``They have no right to turn you out!'' Vilph had proclaimed. With pride, he remembered how the peasants had looked at him -- worshipfully, as he remembered it. ``As long as you continue to think like wretches, you will continue to live like wretches!'' Drawn by the passion of his rhetoric, the crowd grew, their murmurs turning to shouts of affirmation. ``No matter if you live in a mansion, you will still be filth to them. So the Oldtowners would turn you out of your homes? Then turn them out of theirs!'' Inflamed with the fervor of revolt, the crowd stormed off to Dovetail Bridge.
``They are taking control of their own destiny,'' said Vilph. Absently, he ran his hand over his chest. Blood no longer seeped from his wounds. He felt little pain. ``The greed of the Oldtowners will not stand unchallenged.''
``Your concern for the unprivileged is touching.''
``I have always despised the Oldtowners. You must agree. You spent centuries protecting the -- what was it you called them? -- the unprivileged.''
Hodrick studied the mob. Some had tied axe blades to the ends of sticks; others lit crude torches. ``I did not know them. I knew only their patterns.'' He sounded disdainful, ashamed. ``You gave me understanding. Now I know them for what they are: small-minded, vengeful, and ugly.'' He spoke while staring directly at Vilph.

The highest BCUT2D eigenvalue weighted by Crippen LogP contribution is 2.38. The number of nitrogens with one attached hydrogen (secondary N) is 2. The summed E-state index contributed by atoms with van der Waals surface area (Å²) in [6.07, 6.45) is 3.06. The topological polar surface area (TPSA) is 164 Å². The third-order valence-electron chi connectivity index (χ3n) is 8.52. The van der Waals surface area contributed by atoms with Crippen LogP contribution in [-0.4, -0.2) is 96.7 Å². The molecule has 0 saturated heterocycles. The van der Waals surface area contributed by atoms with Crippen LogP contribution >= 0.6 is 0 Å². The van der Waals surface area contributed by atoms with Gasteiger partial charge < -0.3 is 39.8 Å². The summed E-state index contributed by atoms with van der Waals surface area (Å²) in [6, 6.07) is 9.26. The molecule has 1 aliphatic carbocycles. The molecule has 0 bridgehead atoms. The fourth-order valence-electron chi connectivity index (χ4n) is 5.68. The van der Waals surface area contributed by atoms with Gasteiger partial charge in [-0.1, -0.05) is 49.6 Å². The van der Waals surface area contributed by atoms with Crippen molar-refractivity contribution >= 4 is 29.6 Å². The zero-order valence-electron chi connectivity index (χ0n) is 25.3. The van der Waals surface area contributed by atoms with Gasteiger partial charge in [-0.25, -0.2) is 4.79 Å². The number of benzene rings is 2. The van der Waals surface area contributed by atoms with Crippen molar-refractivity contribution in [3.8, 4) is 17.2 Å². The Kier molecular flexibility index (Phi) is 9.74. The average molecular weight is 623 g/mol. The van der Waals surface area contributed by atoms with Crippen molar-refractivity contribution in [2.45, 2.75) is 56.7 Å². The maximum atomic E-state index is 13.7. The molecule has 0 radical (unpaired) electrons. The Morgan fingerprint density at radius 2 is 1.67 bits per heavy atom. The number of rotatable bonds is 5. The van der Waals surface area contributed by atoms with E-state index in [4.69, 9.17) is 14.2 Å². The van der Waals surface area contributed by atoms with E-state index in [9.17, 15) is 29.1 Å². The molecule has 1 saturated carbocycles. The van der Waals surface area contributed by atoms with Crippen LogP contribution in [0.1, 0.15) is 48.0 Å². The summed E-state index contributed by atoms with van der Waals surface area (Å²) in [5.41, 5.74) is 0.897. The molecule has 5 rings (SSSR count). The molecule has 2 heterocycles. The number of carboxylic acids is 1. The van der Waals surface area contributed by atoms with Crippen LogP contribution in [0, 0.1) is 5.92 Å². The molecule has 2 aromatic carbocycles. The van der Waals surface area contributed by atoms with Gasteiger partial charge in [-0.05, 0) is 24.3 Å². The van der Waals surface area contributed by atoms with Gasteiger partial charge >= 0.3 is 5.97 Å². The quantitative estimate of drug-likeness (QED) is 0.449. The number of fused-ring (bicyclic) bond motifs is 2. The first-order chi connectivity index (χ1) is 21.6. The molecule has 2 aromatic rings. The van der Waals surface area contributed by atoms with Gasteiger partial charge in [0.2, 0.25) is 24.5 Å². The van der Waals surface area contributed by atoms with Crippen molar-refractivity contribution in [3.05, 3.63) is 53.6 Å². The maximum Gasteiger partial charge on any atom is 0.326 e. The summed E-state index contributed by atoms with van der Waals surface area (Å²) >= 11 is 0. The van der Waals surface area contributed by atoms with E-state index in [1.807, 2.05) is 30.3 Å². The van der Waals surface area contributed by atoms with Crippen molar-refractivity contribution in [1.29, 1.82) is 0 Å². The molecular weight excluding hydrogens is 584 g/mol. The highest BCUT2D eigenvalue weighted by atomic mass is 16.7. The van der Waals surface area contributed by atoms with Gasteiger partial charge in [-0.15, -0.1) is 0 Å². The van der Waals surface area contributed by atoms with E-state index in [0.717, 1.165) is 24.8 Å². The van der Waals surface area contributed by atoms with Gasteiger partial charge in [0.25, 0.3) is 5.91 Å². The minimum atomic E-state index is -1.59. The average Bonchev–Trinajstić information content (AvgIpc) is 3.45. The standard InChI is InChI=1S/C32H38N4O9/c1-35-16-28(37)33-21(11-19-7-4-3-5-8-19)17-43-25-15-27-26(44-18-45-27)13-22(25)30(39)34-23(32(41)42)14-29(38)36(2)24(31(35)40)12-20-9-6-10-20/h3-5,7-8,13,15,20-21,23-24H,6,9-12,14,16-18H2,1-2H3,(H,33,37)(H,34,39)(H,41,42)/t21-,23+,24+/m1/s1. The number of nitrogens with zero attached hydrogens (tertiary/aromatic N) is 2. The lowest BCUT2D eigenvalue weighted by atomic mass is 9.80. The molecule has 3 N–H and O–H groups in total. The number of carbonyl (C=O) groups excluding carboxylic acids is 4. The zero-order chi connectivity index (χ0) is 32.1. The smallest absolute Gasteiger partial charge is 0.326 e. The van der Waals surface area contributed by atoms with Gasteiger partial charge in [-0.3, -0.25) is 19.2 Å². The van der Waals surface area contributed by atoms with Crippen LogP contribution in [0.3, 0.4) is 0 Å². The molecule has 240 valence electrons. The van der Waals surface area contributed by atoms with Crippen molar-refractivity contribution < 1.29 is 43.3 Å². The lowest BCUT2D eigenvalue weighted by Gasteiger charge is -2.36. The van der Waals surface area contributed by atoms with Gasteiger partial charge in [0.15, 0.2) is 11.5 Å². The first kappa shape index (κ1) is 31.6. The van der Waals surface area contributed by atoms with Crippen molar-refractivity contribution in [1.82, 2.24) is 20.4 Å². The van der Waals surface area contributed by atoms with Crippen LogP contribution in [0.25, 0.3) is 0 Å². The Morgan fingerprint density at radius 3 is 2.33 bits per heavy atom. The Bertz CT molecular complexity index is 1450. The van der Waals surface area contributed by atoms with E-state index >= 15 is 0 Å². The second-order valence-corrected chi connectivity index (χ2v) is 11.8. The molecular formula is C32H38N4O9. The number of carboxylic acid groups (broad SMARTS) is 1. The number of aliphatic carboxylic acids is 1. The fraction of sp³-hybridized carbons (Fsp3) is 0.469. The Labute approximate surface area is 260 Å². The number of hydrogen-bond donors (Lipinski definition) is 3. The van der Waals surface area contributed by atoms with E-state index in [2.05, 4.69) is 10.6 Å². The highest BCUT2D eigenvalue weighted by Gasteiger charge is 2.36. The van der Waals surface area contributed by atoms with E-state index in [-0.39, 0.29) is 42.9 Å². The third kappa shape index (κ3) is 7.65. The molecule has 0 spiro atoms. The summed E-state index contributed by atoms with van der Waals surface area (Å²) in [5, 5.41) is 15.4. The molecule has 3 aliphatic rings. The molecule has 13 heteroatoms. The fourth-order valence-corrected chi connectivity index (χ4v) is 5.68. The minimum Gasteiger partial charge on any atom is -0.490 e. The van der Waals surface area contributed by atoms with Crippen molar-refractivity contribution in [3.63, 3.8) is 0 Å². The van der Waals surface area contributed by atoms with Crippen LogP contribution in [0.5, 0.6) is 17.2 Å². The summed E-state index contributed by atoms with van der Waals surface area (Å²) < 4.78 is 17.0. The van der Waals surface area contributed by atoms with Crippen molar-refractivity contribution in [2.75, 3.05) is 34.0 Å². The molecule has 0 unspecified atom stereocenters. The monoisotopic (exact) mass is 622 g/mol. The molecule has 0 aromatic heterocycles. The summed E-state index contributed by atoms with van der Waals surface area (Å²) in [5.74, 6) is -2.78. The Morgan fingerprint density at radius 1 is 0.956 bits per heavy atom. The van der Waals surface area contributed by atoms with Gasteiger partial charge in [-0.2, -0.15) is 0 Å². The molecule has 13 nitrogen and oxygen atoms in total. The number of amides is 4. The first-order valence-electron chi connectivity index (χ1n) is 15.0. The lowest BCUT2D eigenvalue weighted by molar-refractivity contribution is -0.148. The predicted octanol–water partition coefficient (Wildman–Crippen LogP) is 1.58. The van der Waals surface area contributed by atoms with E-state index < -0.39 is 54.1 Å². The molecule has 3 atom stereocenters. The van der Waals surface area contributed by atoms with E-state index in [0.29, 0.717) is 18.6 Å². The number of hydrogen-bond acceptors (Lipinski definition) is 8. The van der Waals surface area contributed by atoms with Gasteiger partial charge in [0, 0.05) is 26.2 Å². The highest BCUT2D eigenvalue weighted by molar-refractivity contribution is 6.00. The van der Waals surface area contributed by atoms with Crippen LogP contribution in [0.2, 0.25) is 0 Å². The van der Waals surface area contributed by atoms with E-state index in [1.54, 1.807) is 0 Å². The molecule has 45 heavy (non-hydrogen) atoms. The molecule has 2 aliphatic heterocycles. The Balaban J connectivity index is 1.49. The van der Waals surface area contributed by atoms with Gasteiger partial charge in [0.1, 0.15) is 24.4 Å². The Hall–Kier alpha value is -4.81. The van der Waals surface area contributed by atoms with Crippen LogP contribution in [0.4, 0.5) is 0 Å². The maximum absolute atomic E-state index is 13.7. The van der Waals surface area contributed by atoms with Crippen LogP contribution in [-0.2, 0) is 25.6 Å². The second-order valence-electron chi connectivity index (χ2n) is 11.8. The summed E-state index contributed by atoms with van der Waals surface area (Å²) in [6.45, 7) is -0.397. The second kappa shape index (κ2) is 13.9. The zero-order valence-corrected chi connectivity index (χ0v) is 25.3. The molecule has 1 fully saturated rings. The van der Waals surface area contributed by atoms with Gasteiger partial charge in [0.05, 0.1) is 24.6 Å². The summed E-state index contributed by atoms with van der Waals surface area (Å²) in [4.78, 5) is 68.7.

Vilph stamped his foot. ``Why do you insist on ruining this glorious morning? If you find us so disappointing, I can send you back to your happy animal state at a moment's notice. I need only dispel the forces tied up in one row of scars, right here.'' He traced a line on his chest. ``Do you wish to become the pawn of the Egregore once again? I think not. If anything, the Egregore would wish to have awareness as you do.''
``I wonder,'' said Hodrick. ``You cast a spell to impose awareness on this form. How?''
Vilph spoke dismissively. ``It involved a reversal of the process I used on Peyl and the troubadour -- the imposition of self-awareness on your existing pattern.''
``This form must have shared its pattern with the Egregore, because the Egregore used it as an instrument. Your spell severed that connection; it cut the pattern in half, so to speak. Could the spell that granted me awareness also have imposed a separate awareness on the other half of the pattern -- the Egregore?''